ATE Racket Report for May 20, 2019

The ATE Racket Report is a weekly feature of the NMA blog. We want to bring the issues of automated traffic enforcement to our supporters in a more coherent up-to-date fashion.  

Compiled by NMA Foundation Director James C. Walker and NMA Communications Director Shelia Dunn. 

HAPPY NEWS FLASH – On Friday, the Texas Senate passed the House bill to ban red-light cameras statewide. Existing systems can leave them operational until their current contracts expire. Governor Abbott is likely to sign this into law as he opposes red-light cameras.


For the Weeks of May 4-17, 2019



Other National News:













New York




Washington State

Commentary by NMA Foundation Executive Director James C. Walker

British Colombia and some other provinces are increasing uses of speed and red-light cameras.

Arkansas is one of the states that does not have, and should not have, red-light cameras.

I added this comment to an article about Colorado Springs red-light cameras. Colorado Springs refuses to set the yellow intervals longer to reflect the actual perception/reaction times and actual approach speeds of at least 85% of the drivers for more safety and many fewer violations. The rea$on$ the city refu$ed are obviou$ and tho$e rea$on$ do NOT include safety.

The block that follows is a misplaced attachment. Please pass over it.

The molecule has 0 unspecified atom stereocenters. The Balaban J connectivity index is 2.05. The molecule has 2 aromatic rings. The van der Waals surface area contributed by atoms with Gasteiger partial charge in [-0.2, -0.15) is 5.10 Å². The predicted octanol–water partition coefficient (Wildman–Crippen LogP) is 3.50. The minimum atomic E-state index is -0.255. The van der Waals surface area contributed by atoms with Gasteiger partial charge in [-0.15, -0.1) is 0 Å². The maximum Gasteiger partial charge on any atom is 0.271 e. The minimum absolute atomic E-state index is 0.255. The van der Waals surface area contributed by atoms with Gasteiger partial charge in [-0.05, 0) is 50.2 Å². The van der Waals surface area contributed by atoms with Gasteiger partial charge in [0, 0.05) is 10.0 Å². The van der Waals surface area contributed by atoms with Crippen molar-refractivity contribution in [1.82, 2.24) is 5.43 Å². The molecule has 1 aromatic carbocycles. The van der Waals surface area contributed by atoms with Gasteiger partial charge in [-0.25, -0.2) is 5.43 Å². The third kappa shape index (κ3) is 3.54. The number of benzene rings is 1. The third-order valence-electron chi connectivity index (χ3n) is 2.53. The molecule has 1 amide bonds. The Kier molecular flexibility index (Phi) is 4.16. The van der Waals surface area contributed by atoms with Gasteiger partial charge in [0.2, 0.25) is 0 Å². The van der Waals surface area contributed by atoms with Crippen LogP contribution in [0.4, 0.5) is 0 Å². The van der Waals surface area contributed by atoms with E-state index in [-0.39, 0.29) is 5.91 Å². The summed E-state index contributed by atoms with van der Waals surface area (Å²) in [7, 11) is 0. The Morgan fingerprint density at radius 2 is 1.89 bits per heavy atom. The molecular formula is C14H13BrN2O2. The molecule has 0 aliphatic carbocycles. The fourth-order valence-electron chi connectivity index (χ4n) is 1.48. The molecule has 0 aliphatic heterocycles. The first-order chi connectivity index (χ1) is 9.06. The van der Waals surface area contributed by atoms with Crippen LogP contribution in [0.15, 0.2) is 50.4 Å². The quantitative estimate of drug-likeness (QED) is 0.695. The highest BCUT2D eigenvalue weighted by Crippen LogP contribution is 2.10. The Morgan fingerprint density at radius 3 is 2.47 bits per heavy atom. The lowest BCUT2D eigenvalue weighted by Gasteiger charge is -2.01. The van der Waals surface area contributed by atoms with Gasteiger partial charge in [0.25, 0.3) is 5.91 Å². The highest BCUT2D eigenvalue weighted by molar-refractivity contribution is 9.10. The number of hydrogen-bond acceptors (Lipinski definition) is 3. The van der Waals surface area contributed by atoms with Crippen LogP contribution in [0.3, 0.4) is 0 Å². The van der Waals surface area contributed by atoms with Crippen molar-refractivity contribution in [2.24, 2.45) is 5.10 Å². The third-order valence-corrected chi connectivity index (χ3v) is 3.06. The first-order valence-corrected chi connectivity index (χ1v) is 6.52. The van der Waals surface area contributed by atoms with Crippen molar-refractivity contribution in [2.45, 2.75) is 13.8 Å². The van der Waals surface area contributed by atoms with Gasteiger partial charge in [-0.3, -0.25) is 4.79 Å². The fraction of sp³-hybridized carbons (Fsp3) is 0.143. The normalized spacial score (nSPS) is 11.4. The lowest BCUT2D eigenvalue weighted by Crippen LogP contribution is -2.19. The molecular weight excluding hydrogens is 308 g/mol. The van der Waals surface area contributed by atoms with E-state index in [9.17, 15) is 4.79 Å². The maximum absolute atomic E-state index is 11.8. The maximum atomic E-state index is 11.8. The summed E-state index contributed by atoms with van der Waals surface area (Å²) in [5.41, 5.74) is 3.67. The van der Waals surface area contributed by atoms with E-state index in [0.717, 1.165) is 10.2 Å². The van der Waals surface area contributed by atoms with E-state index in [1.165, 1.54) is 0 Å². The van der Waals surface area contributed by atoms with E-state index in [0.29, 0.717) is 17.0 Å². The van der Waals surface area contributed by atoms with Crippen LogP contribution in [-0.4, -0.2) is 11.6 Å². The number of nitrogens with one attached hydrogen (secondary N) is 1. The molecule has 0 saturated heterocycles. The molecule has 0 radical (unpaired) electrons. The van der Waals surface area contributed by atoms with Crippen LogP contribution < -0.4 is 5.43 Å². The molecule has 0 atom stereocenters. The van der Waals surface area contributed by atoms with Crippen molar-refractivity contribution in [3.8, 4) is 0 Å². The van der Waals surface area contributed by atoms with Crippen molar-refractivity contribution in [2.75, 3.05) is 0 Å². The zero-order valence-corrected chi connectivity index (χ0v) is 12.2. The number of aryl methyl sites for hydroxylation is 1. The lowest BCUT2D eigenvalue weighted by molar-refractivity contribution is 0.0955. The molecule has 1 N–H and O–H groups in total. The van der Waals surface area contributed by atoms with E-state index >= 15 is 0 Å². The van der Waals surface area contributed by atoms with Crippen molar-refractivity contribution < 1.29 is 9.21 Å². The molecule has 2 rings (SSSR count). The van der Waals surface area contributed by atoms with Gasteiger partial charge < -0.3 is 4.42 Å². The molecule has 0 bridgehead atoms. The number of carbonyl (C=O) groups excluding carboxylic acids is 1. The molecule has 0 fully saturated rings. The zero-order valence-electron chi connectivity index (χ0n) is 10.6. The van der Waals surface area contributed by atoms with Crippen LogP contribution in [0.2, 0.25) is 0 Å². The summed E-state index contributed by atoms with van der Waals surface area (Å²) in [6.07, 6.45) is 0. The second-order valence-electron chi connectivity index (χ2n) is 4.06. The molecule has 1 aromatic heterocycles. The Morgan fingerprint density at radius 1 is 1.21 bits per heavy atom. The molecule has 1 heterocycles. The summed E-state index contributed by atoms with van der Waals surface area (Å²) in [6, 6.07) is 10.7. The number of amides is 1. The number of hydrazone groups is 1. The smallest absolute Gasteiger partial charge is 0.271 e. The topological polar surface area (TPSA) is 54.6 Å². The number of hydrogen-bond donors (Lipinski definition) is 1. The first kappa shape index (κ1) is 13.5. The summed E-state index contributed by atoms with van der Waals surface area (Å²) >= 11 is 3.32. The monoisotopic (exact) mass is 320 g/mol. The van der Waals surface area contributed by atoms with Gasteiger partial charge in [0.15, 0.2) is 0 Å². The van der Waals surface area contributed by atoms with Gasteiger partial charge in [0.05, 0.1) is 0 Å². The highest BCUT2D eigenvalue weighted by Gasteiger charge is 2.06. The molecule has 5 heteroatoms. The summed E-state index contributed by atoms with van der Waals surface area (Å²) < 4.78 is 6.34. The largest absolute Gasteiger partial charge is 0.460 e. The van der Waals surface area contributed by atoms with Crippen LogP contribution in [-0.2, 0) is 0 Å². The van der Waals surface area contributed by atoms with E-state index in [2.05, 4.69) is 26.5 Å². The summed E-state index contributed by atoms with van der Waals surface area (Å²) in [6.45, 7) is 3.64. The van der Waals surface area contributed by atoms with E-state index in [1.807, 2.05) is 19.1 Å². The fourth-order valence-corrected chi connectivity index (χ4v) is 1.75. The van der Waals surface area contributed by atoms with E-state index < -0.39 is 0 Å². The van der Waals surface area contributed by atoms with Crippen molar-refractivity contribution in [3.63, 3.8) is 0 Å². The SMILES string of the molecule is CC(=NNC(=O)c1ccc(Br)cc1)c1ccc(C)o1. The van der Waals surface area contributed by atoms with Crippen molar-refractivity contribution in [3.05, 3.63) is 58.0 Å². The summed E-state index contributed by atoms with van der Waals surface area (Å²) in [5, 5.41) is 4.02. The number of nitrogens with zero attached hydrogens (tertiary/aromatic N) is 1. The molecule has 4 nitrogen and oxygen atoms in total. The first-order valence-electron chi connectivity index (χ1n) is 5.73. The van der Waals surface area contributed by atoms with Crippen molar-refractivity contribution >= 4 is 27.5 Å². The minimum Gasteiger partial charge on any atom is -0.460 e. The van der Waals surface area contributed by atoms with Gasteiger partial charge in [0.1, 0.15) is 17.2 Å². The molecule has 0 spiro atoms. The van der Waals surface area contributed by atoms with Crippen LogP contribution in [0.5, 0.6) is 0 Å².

James C. Walker, National Motorists Association

Sweetwater, Florida voters voted down red-light cameras, the 38th loss for ticket cameras in 42 votes.

Cedar Rapids along with some other Iowa cities are addicted to the loot from ticket camera rackets. It will take a law banning the rackets to end them.

More press on Montgomery County, Maryland and their very predatory red-light & speed camera rackets. The lights and speed limits are deliberately mis-engineered for less safety but more tickets. Members should be VERY careful in that county – they really want your money.

Philadelphia has had crash-raising red-light cameras for 14 years, but the money is more important than safety to city officials. Now they have authorized speed cameras for Roosevelt Boulevard, rather than some simple engineering changes and signage that would almost certainly improve safety more.

James C. Walker is a life member of the National Motorists Association. He is also a board member and executive director of the National Motorists Association Foundation.

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